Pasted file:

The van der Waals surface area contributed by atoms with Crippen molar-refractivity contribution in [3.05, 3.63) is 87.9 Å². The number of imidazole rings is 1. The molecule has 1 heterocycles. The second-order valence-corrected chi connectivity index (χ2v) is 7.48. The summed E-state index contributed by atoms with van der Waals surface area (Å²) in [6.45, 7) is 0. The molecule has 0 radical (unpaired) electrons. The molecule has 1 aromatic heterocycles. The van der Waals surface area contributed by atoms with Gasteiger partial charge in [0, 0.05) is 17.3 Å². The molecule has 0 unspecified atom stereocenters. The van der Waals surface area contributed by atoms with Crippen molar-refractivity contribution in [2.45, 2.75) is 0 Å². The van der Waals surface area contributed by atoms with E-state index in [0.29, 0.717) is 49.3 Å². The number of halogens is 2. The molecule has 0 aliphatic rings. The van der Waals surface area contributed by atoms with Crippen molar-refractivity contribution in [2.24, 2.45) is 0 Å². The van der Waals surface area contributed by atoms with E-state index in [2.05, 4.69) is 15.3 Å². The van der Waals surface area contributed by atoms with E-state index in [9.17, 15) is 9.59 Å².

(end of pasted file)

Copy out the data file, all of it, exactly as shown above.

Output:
The van der Waals surface area contributed by atoms with Crippen molar-refractivity contribution in [3.05, 3.63) is 87.9 Å². The number of imidazole rings is 1. The molecule has 1 heterocycles. The second-order valence-corrected chi connectivity index (χ2v) is 7.48. The summed E-state index contributed by atoms with van der Waals surface area (Å²) in [6.45, 7) is 0. The molecule has 0 radical (unpaired) electrons. The molecule has 1 aromatic heterocycles. The van der Waals surface area contributed by atoms with Gasteiger partial charge in [0, 0.05) is 17.3 Å². The molecule has 0 unspecified atom stereocenters. The van der Waals surface area contributed by atoms with Crippen molar-refractivity contribution in [2.45, 2.75) is 0 Å². The van der Waals surface area contributed by atoms with E-state index in [0.29, 0.717) is 49.3 Å². The number of halogens is 2. The molecule has 0 aliphatic rings. The van der Waals surface area contributed by atoms with Crippen molar-refractivity contribution in [2.24, 2.45) is 0 Å². The van der Waals surface area contributed by atoms with E-state index in [2.05, 4.69) is 15.3 Å². The van der Waals surface area contributed by atoms with E-state index in [9.17, 15) is 9.59 Å².